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|Index||98 reviews in total|
This movie doesn't get enough credit. I found it in a DVD bargain bin after never even hearing about it on cinema, which is a great pity. Jean Reno is in a different role for a change, and he excels - his comic timing is perfect, and together with Applegate and the dumb slave, you are left wishing you could see more of them. You also develop a real hate for Applegate's boyfriend. I laughed solidly the entire way through at the way the characters battled to fit in with modern living standards. Everything from the concept to the jokes, even the graphics, is done really well, and I would highly recommend this to fans of sci-fi comedies or even romantics. 8/10
You may laugh at me if you like but I still think "Les Visiteurs" of 1993 is
one of the greatest French movies I've ever seen and yes, I've seen quite a
lot of them. The idea of a remake for an American audience seemed pretty
pointless and stupid because the original was so bloody excellent and
entertaining comedy already. Before I saw "Just visiting" I wondered would
it be easier just to teach the people of America how to read the subtitles
instead of making a whole new film.
Last night I watched this one simply out of curiosity and it turned out being rather great. My brother said that it was even better and claimed that the remake was definitely a sensible thing to do because the idea of "Les Visiteurs" was marvelous but the film was incomplete and filled with flaws. I don't necessarily think this one's better but it's not much worse either.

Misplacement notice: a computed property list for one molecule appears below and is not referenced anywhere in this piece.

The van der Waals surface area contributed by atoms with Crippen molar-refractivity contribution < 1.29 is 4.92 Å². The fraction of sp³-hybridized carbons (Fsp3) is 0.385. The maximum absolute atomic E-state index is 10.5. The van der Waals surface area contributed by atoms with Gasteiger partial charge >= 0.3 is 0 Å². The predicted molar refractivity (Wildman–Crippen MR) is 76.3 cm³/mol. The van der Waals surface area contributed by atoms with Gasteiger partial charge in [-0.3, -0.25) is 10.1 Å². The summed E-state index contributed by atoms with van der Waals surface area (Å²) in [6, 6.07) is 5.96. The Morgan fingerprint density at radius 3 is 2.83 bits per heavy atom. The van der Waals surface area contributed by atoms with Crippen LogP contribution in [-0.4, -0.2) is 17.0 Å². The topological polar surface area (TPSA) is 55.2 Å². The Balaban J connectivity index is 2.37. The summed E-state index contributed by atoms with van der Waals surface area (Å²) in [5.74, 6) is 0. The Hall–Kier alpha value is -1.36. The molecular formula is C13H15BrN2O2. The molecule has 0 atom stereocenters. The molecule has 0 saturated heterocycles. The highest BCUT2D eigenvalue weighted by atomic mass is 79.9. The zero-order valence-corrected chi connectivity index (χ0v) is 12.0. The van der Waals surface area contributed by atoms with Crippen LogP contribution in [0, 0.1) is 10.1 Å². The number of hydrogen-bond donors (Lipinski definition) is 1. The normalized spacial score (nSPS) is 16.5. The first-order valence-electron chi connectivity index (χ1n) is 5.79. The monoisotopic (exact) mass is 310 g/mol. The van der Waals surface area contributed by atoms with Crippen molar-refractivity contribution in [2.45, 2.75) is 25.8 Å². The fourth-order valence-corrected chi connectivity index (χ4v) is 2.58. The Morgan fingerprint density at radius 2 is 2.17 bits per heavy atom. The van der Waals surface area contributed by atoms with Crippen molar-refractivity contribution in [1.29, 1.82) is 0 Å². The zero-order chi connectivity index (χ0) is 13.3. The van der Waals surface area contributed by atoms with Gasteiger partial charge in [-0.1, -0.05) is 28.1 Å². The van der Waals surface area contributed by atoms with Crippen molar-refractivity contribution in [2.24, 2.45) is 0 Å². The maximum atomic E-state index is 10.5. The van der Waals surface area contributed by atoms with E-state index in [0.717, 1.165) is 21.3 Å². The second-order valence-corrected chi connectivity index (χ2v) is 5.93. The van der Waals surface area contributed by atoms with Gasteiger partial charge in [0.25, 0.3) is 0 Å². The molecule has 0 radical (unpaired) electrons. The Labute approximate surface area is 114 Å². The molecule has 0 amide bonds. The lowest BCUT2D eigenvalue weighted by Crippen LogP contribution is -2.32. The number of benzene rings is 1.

At least it made me laugh just as much and Jean Reno and especially Christian Clavier were fantastic and even Christina Applegate (Kelly from the highly popular tv sitcom "Married with children") didn't disappoint me. So all I can say is "Just visiting" was a splendid effort and worth a watch. Hilarious scenes, absurd characters and downright crazy plot. I wish I would also had a chance to see "Les Couloirs du temps: Les visiteurs 2" because I haven't found it anywhere in Finland. Shame.
Jean Reno at his Gallic best, although anything with him in it is worth a look. Some scenes are distinctly Python-esque. Excellent entertainment, suitable and appealing to all ages. This version of the movie was made after the original French language version was a hit in France - it's also worth watching after this version (providing you don't mind English subtitles, or understand French).